While assessing vendors, I found that most smaller organizations do not perform vendor security assessments. If they do perform these assessments, they are inadequate. Fifty-one percent of businesses have suffered a data breach caused by a third party.Per Ponemon’s 2021 Cost of a Data Breach Report, third-party-related breaches can cost more than $370,000.Organizations must manage their third-party risk to identify and reduce security threats.Organizations should incorporate this into their security framework.
Lack of Employee Training
Because of the lack of cybersecurity leadership within these organizations, security awareness training may not be required, including phishing, vishing, smishing, spearfishing, or whaling. Not providing security awareness training leaves users at a disadvantage when they encounter these social engineering tactics. Security breaches occur because of untrained or under trained people. Because of lack of or inadequate training, these organizations probably:
- Do not patch and run unsupported software and systems.
- Use FTP or have ports open.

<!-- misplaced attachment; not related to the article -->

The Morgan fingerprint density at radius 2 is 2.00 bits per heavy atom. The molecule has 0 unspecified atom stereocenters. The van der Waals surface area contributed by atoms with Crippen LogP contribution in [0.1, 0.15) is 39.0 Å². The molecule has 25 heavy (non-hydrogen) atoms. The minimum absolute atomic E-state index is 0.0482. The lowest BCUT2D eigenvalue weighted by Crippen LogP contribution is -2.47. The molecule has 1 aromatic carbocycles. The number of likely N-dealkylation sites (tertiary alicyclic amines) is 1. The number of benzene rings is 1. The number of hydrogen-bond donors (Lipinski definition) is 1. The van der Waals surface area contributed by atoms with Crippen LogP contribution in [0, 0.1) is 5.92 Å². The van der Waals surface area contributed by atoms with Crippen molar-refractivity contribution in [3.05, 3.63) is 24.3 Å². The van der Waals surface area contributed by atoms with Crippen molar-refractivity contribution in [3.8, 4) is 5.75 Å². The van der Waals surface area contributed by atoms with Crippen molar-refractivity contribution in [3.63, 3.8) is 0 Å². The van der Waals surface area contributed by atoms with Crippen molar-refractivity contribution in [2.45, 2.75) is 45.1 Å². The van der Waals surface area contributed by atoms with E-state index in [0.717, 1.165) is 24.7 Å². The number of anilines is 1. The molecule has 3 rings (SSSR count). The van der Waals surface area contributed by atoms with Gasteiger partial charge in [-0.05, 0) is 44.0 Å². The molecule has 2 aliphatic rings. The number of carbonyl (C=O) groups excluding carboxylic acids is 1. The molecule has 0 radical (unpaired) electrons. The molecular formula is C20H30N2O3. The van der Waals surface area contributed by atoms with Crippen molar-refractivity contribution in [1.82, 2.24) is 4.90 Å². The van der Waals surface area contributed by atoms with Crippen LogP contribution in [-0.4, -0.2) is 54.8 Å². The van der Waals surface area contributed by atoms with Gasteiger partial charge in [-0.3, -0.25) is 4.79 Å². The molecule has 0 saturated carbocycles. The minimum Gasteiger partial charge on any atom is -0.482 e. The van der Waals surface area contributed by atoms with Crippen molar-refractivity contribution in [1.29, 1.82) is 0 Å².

- Use weak wireless security encryption.
- Send data unencrypted or use insecure protocols.
- Do not separate their guest networks.
- Do not configure their network to use a DMZ.
- Use outdated, insecure, manual processes.
Insecure code in web applications remains the prevalent cause of confirmed breaches. Many small organizations do not employ developers who use secure coding practices. Cyber experts recommend that developers get periodic in-person training to identify vulnerabilities in their code. However, the lack of funding may impede developers from getting necessary OWASP Top Tentraining.
Security Audits and Penetration Tests
In most organizations, everyone hates an audit and does not want to spend the money to have someone tell them what they are doing wrong, but in today’s world, audits are necessary. Security audits and penetration tests check for missing controls and exploitable vulnerabilities. They give organizations a holistic view of needed security changes. Large organizations have these assessments performed annually, but smaller organizations may not follow suit.